The U.S. Commodity Futures Trading Commission, facing resistance from agricultural and energy firms, is struggling to reach consensus on when traders must keep audio records that could be used in enforcement cases.
The rule, proposed in June 2011 and awaiting final approval, would require recording by members of derivatives exchange and swap-execution facilities. The records could help the CFTC’s enforcement unit determine traders’ intent when later probing claims of market manipulation and false reporting.
“Nothing can be more useful to a prosecutor than to be able to be a fly on the wall while the transaction is happening,” Steve Crimmins, a K&L Gates LLP law partner and former Securities and Exchange Commission deputy chief litigation counsel, said in a telephone interview.
The CFTC used recordings of telephone calls in the probe that led to its $200 million settlement with Barclays Plc (BARC) over claims that the bank helped manipulate interest rates.
The agency proposal met resistance starting last year from industry groups representing small and large trading firms and exchanges including Archer-Daniels-Midland Co. (ADM:US), Cargill Inc., Macquarie Bank Ltd. and the Kansas City Board of Trade. The rule would affect all exchange members and the swap-execution facilities created by the Dodd-Frank Act to boost transparency.
Groups including the Commodity Markets Council and National Grain and Feed Association have held five meetings with CFTC staff members on the issue in the last month. The groups say the proposed rule would unnecessarily capture commercial end-users that trade derivatives to hedge risk.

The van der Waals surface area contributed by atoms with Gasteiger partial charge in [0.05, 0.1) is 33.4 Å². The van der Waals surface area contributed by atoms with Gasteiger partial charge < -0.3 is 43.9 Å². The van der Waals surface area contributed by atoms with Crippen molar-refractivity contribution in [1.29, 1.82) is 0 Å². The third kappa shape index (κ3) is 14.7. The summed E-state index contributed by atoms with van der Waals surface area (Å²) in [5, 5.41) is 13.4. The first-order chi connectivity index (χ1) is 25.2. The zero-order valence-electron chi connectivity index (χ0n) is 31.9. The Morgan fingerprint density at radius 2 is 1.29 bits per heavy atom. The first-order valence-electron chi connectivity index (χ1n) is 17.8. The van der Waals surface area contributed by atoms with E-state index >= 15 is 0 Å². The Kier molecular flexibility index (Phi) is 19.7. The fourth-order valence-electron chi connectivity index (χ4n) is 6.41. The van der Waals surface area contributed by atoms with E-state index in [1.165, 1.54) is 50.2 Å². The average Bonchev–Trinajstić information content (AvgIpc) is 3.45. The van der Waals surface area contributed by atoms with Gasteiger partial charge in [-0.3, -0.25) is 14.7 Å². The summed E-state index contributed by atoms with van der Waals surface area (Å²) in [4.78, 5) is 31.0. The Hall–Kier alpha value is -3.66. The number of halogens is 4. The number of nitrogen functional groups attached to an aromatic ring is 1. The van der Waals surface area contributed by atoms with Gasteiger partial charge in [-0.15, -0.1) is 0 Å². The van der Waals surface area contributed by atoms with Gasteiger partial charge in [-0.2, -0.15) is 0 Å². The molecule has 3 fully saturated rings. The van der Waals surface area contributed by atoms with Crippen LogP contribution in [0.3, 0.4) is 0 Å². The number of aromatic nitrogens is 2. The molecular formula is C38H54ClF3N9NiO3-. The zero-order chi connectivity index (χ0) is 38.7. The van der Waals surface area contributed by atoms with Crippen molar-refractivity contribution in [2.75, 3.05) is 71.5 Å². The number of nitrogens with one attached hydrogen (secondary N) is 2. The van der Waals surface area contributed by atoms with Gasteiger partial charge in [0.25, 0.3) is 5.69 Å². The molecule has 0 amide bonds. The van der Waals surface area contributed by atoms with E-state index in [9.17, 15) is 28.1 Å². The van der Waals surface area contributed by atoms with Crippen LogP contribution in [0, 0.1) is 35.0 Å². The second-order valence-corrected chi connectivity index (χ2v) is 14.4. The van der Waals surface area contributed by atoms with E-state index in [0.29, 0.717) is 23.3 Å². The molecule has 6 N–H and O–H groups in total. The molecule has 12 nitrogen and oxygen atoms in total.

CFTC members are working to reach consensus on a final version, according to an agency official who sought anonymity because the rulemaking process isn’t public. Commissioners and staff members are debating whether small and large traders should face the same requirements, the person said.
“From my perspective, there is no need for a country grain elevator, cooperative or small firm to be included in this requirement,” Bart Chilton, a Democratic commissioner, said today. “The large guys who do billions in trading are another matter. They should record such conversations that can have an impact on prices consumers pay.”
Under the proposal, firms would be required to keep records of all oral communications that lead to the execution of trades. Firms would need to keep the records for five years and have them readily accessible for the first two years.
“The reason the CFTC is pushing this back is that it is contentious and may have serious impacts on industry that were not thought through,” Commodity Markets Council President Sanjeev Joshipura said in a telephone interview. “Members both small and large have strong concerns about the technological feasibility of the oral record-keeping requirements and the cost burdens associated with such requirements.”
The cost of compliance serves to “penalize exchange membership,” which could then drive liquidity away from the exchanges, he said.
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